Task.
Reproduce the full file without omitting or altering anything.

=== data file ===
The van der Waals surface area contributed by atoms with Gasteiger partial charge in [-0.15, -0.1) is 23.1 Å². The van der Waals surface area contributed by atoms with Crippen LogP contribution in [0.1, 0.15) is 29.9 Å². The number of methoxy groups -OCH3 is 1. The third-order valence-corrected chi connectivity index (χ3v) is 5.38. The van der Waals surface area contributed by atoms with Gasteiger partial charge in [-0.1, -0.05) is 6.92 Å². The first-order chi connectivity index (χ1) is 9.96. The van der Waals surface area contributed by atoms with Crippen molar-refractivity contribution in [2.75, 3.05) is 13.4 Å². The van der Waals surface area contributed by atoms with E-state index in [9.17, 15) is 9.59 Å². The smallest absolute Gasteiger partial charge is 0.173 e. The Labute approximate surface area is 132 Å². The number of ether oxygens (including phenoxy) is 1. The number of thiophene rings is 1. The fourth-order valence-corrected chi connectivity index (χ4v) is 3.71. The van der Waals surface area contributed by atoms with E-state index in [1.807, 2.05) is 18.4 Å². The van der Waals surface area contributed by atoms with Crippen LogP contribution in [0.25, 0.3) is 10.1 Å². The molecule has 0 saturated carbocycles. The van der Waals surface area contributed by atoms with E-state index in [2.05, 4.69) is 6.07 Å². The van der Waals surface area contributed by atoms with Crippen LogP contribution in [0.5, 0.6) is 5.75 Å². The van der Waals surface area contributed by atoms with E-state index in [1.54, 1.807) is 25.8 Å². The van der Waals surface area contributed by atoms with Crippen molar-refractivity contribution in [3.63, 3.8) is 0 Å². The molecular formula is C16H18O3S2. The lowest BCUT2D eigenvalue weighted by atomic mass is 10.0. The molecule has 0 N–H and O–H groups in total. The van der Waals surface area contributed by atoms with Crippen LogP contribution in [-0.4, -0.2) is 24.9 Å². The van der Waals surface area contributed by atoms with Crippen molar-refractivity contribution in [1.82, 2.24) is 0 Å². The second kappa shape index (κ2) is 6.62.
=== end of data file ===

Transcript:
The van der Waals surface area contributed by atoms with Gasteiger partial charge in [-0.15, -0.1) is 23.1 Å². The van der Waals surface area contributed by atoms with Crippen LogP contribution in [0.1, 0.15) is 29.9 Å². The number of methoxy groups -OCH3 is 1. The third-order valence-corrected chi connectivity index (χ3v) is 5.38. The van der Waals surface area contributed by atoms with Gasteiger partial charge in [-0.1, -0.05) is 6.92 Å². The first-order chi connectivity index (χ1) is 9.96. The van der Waals surface area contributed by atoms with Crippen molar-refractivity contribution in [2.75, 3.05) is 13.4 Å². The van der Waals surface area contributed by atoms with E-state index in [9.17, 15) is 9.59 Å². The smallest absolute Gasteiger partial charge is 0.173 e. The Labute approximate surface area is 132 Å². The number of ether oxygens (including phenoxy) is 1. The number of thiophene rings is 1. The fourth-order valence-corrected chi connectivity index (χ4v) is 3.71. The van der Waals surface area contributed by atoms with E-state index in [1.807, 2.05) is 18.4 Å². The van der Waals surface area contributed by atoms with Crippen LogP contribution in [0.25, 0.3) is 10.1 Å². The molecule has 0 saturated carbocycles. The van der Waals surface area contributed by atoms with E-state index in [2.05, 4.69) is 6.07 Å². The van der Waals surface area contributed by atoms with Crippen LogP contribution in [0.5, 0.6) is 5.75 Å². The van der Waals surface area contributed by atoms with E-state index in [1.54, 1.807) is 25.8 Å². The van der Waals surface area contributed by atoms with Crippen molar-refractivity contribution in [3.63, 3.8) is 0 Å². The molecular formula is C16H18O3S2. The lowest BCUT2D eigenvalue weighted by atomic mass is 10.0. The molecule has 0 N–H and O–H groups in total. The van der Waals surface area contributed by atoms with Crippen LogP contribution in [-0.4, -0.2) is 24.9 Å². The van der Waals surface area contributed by atoms with Crippen molar-refractivity contribution in [1.82, 2.24) is 0 Å². The second kappa shape index (κ2) is 6.62.